In Plato's method of producing potential philosopher-kings, dialectical discussion was key: "Dialectic [discussion] will stand as the coping-stone of the whole structure; there is no other study that deserves to be put above it." Plato describes a process through which one becomes capable of noesis: first one begins by contemplating the physical manifestation of the Form Beauty: a beautiful body. Then through dialectical discussion one learns to contemplate the concept of Beauty, and even though Socrates claims not to have himself, our philosopher-king candidates finally learn to grasp the Form of Beauty itself.

What we are speaking of here is a process. A faculty is likewise a process, that is a way of knowing or a way of thinking. Each faculty is its own way of knowing, or process of thinking2, and thus generates its own way of behavior. For noesis we are talking about the process of dialetical reasoning. If it is nothing more than this process, then it has is an algorithm that I might write down on a piece of paper - and thus we have an imitation of a behavior, just as a painting of a beautiful woman is an imitation of a beautiful woman.

As we have described them, faculties are insubstantial, but clearly they produce visible manifestations: and in the case of dianoia, the behavior is that of dialectical discussion. From this behavior we might construct a theory of the behavior, that is a concept of the behavior, and out of this theory we might generate algorithms of the behavior, that is, imitations of the behavior. This seems to imply that the faculty is itself a Form.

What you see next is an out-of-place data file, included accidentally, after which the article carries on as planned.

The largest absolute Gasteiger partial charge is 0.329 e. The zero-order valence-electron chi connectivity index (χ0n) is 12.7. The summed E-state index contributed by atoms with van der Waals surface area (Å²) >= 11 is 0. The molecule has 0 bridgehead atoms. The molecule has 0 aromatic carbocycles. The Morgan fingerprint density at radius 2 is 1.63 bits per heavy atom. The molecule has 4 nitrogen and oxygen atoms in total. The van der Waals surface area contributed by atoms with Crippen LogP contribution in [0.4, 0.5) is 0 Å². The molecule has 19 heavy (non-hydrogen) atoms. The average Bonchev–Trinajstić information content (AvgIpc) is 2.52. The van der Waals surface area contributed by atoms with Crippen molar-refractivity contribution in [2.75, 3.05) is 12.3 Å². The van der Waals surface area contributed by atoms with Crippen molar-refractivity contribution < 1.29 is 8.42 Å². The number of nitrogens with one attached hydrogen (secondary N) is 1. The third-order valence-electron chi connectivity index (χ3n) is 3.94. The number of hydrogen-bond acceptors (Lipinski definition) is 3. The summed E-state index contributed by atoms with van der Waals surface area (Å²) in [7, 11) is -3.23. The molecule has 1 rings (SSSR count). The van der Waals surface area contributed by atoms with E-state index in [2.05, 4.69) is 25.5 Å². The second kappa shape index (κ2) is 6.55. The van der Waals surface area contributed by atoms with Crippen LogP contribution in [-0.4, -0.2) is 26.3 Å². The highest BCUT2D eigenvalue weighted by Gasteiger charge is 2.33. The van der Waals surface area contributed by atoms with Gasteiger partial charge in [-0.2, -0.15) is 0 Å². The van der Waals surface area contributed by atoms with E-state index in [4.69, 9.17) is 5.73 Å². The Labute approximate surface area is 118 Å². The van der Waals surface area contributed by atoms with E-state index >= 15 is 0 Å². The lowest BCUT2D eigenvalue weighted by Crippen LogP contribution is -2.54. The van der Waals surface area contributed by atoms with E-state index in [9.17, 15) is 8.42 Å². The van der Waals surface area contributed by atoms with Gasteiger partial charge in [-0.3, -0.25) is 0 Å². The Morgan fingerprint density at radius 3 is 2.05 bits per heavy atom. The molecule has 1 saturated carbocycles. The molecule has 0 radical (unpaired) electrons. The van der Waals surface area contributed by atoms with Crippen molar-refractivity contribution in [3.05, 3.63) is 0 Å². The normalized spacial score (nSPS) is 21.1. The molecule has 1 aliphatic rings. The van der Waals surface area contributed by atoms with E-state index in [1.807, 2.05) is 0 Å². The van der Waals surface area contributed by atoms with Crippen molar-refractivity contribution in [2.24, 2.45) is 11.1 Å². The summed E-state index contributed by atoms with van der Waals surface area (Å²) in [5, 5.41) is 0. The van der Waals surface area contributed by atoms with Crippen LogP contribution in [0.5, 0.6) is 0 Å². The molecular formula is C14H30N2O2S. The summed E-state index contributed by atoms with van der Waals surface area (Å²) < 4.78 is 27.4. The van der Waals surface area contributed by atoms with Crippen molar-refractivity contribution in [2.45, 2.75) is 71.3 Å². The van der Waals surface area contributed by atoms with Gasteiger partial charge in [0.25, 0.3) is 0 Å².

It would appear then that a faculty is a Form, and the faculty of dialectia is superfluous as we already have Plato's faculty of noesis for which the Forms are the field of objects, and "... it is the nature of a different faculty to have a different field..." And thus we understand why it is even the great Socrates did not know how to recognize a faculty: because he had no sure knowledge of the Forms.

What we then find is an interesting little "which came first, the chicken or the egg?" paradox. We find that if Socrates had had ontological knowledge of the Forms, he would have known that he had ontological knowledge of the Forms, because, as it would appear the faculties are themselves Forms, he would have then known the faculties in such a way as to know which faculty was in operation when he contemplated something.

Unfortunately for Plato, this makes his programme3 of producing philosopher-kings problematic because only they would be able to judge if they knew the Forms in the manner necessary for them to be philosopher-kings. The people of the Republic would have to trust their leaders when they, the leaders, said they knew what they doing. It is doubtful that Plato had the United States of America in mind when he was thinking of a ideal Republic - but then it might only be coincidence that we suffer from the same malady Plato's Republic seems doomed to endure, that is to trust politicians.